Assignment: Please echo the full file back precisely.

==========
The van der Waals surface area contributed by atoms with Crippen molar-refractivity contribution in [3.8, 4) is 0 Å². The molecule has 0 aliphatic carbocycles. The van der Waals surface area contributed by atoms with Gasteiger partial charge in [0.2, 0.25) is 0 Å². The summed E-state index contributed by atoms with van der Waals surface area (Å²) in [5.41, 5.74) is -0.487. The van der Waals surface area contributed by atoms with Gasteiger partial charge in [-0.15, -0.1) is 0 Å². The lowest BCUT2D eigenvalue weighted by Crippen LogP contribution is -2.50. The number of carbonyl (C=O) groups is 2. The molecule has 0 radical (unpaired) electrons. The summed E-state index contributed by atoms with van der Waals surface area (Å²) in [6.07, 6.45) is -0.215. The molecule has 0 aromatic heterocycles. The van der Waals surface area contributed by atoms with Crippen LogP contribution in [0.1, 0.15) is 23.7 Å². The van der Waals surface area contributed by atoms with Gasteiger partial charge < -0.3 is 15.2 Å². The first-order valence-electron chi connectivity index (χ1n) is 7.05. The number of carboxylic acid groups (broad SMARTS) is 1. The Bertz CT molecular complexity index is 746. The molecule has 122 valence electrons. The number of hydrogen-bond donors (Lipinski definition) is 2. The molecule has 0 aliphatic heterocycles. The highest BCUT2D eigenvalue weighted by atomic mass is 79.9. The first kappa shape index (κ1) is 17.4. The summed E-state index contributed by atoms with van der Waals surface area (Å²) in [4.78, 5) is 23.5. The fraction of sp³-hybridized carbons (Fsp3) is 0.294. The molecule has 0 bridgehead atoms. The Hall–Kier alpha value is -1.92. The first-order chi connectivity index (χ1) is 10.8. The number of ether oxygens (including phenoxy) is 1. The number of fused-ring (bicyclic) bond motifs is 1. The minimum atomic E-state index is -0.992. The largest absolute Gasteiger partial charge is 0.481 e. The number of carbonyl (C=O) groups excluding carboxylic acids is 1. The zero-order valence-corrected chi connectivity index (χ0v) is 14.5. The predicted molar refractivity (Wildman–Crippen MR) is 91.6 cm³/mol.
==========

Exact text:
The van der Waals surface area contributed by atoms with Crippen molar-refractivity contribution in [3.8, 4) is 0 Å². The molecule has 0 aliphatic carbocycles. The van der Waals surface area contributed by atoms with Gasteiger partial charge in [0.2, 0.25) is 0 Å². The summed E-state index contributed by atoms with van der Waals surface area (Å²) in [5.41, 5.74) is -0.487. The van der Waals surface area contributed by atoms with Gasteiger partial charge in [-0.15, -0.1) is 0 Å². The lowest BCUT2D eigenvalue weighted by Crippen LogP contribution is -2.50. The number of carbonyl (C=O) groups is 2. The molecule has 0 radical (unpaired) electrons. The summed E-state index contributed by atoms with van der Waals surface area (Å²) in [6.07, 6.45) is -0.215. The molecule has 0 aromatic heterocycles. The van der Waals surface area contributed by atoms with Crippen LogP contribution in [0.1, 0.15) is 23.7 Å². The van der Waals surface area contributed by atoms with Gasteiger partial charge < -0.3 is 15.2 Å². The first-order valence-electron chi connectivity index (χ1n) is 7.05. The number of carboxylic acid groups (broad SMARTS) is 1. The Bertz CT molecular complexity index is 746. The molecule has 122 valence electrons. The number of hydrogen-bond donors (Lipinski definition) is 2. The molecule has 0 aliphatic heterocycles. The highest BCUT2D eigenvalue weighted by atomic mass is 79.9. The first kappa shape index (κ1) is 17.4. The summed E-state index contributed by atoms with van der Waals surface area (Å²) in [4.78, 5) is 23.5. The fraction of sp³-hybridized carbons (Fsp3) is 0.294. The molecule has 0 bridgehead atoms. The Hall–Kier alpha value is -1.92. The first-order chi connectivity index (χ1) is 10.8. The number of ether oxygens (including phenoxy) is 1. The number of fused-ring (bicyclic) bond motifs is 1. The minimum atomic E-state index is -0.992. The largest absolute Gasteiger partial charge is 0.481 e. The number of carbonyl (C=O) groups excluding carboxylic acids is 1. The zero-order valence-corrected chi connectivity index (χ0v) is 14.5. The predicted molar refractivity (Wildman–Crippen MR) is 91.6 cm³/mol.